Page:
Throughout The Great Tamer, Papaionnou referenced works by painters Botticelli, Goya, and El Greco, plus the Greek gods and goddesses Demeter, Narcissus, Venus, and Atlas. A nude Atlas enters carrying the world on his shoulder. The globe was passed around to be performed with ala Charlie Chaplin in his iconic 1940 film The Great Dictator and a man balancing atop it like a trained seal as it rolled around the stage; a metaphor for how we humans abuse the earth and one another?

Three dancers, two men and a woman, used uncovered body limbs to form the body of a strangely shaped woman. Her torso sat atop two hairy nude legs, one from each man. It felt strange in the way one might feel visiting a circus freak show, but humorous in how it was portrayed.  Disassembled body parts were another of Papaionnou’s reoccurring themes. A man dug up arms, legs, a torso and a head, then using the trapdoor riddled stage and humorous choreography, he reassembled them into a living, breathing and yes, nude man who simply walked away.

Another disturbing scene was after a man discovered a nude woman’s body, he seemingly sliced her open just below the rib cage with his bare hand and sluggishly, no painfully moved her along the stage and down into a hole that mysteriously opened. This was the one image/metaphor that I found difficult to watch. Man abusing woman.

NASA file photo- Buzz Aldrin's 1969 moon walk

NASA file photo- Buzz Aldrin’s moon walk

One of many breathtaking scenes involved a nude man climbing inside a cave created by many of the panels being artfully moved from beneath the floor. As he lay there, a multitude of wheat shafted arrows rained down about the stage, creating a field of wheat. A woman (the Greek goddess Demeter?) enters to soak her tired feet in a water filled hole while the other cast members harvest the crop and fill her large clay pot. Once filled she quietly stands, lifts the pot and carries it offstage. The evening was filled with one rich and amazing image after another. Some subtle, some referencing iconic paintings or events like Buzz Aldrin’s 1969 walk on the moon. The Great Tamer is saturated with scenes of life, death, reincarnation, enlightenment, and human fragility.

Sound was used to accentuate and set one on edge. A man who, during a previous scene, had fallen offstage returned encased in a body cast. Another man proceeded to break off the plaster with the sound of it loudly amplified. After the chunks of plaster were collected and placed into a plastic trash bag. He violently threw it to the ground causing the lighting to abruptly shift to darkness and an ear-piercing screech of intentional audio feedback assaulted our ears.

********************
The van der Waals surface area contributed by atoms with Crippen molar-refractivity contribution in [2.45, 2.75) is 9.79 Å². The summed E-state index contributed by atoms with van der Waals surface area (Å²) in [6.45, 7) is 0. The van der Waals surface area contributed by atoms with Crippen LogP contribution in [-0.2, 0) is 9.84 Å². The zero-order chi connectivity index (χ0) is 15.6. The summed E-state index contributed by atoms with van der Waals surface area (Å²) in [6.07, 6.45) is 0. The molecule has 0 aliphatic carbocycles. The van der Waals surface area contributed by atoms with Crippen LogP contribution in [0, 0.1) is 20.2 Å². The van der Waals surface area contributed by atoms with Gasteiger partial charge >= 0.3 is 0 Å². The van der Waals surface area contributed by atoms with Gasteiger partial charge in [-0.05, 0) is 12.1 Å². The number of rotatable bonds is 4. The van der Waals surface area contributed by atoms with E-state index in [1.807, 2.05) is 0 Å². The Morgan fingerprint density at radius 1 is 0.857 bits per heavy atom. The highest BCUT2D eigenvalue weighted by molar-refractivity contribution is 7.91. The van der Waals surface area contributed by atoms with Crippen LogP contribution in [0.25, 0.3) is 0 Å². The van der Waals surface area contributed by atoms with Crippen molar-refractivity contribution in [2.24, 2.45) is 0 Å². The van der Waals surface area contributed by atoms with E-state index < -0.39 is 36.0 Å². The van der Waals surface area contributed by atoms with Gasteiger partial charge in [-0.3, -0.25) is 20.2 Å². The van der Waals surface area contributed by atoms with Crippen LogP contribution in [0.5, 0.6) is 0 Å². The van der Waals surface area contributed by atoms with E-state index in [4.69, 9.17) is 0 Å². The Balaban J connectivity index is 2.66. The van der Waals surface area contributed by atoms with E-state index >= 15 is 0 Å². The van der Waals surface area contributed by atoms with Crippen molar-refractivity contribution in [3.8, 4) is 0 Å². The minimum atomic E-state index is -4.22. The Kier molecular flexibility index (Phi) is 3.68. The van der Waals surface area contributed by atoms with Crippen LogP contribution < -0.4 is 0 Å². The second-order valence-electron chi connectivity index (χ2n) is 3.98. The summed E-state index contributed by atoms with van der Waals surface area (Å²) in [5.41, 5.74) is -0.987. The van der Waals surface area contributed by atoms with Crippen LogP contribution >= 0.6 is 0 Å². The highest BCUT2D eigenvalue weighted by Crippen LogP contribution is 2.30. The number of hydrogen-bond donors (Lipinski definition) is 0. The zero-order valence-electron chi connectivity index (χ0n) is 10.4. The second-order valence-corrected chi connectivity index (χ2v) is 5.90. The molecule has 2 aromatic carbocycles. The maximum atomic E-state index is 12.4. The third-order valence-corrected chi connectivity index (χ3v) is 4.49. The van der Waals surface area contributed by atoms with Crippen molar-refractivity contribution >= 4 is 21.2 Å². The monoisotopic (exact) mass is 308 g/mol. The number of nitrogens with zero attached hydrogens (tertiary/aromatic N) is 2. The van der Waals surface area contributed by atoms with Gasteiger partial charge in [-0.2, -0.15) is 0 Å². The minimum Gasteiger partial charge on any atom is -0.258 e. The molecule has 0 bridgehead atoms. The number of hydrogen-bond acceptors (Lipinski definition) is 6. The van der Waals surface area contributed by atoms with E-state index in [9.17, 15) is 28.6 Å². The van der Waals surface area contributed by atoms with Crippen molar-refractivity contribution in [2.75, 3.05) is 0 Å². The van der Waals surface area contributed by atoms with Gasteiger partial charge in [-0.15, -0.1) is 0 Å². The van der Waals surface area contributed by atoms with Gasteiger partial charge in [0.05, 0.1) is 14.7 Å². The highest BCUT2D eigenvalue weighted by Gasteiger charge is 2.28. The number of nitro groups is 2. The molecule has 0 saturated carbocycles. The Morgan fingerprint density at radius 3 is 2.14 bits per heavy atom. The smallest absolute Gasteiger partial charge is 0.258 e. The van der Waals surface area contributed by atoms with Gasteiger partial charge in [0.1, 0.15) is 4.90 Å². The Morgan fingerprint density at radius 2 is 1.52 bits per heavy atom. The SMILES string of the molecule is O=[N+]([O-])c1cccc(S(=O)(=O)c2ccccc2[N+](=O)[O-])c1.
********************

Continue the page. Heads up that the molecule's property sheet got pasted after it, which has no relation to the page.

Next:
The panels along the back of the stage were moved in a slow-motion wave like a card trick by a lone actor walking over one upturned panel at a time. Those same panels were re-positioned to form a white wall that became the shadowy backdrop for a small battle scene. Actors occasionally stood in groups watching from the back like Greek gods and goddesses atop Mt. Olympus peering down at mankind. Clothing was constantly removed and put back on. Body parts appeared not to belong to their owners. Death came and death was cheated, and a skeleton was unearthed, and its skull set upon the book of knowledge.

The final scene was somewhat capricious. In a special spot light at the foot of the stage, the skull rested next to orange peels left there during an earlier scene. A man removes a small gold and silver square of foil, and using bursts of his breath, kept the foil afloat above his head. To keep it afloat, he danced, ran, turned and dipped while he puffed beneath the foil. As the lights faded, the foil performed its own solo as it swirled, flipped and flittered into darkness. Perhaps this was a metaphor for humanity’s fragile relationship with all of earth’s elements and life’s struggles over the span of one’s life time.

At the end of the evening I felt like I had witnessed a slow motion collision of the experimental theater director Robert Wilson, choreographer Pia Bausch, artist Robert Rauschenberg and all the world’s knowledge stored inside the mind of Dimitris Papaionnou.

The amazing cast of The Great Tamer included: Pavlina Andriopoulou, Costas Chrysafidis, Dimitris Kitsos, Ioannis Michos, Evangelia Randou, Kalliopi Simou, Drossos Skotis, Christos Strinopoulos, Yorgos Tsiantoulas, and Alex Vangelis.

The Great Tamer was conceived, visualized and directed by Dimitris Papaionnou. The looming and ever shifting set was designed in collaboration with Tina Tzoka; Artistic collaboration for costumes with Aggelos Mendis; the lighting that continuously created new and unique landscapes was in collaboration with Evina Vassilakopoulou; Sound Design by Kostas Michopoulos; Sculpture Design by Nectarios Dionysatos; Costume-Prop Painting Maria Ilia; Assistant Director Stephanos Droussiotis; and Assistant Director and Rehearsal Director Pavlina Andriopoulou.

To visit the official site of Dimitris Papaionnou, click here.

To view the promo video of The Great Tamer, click here.

For more information on performances at CAP UCLA’s Royce Hall, click here.

Featured image: The Great Tamer by Dimitris Papaioannou – Photo by Julian Mommert.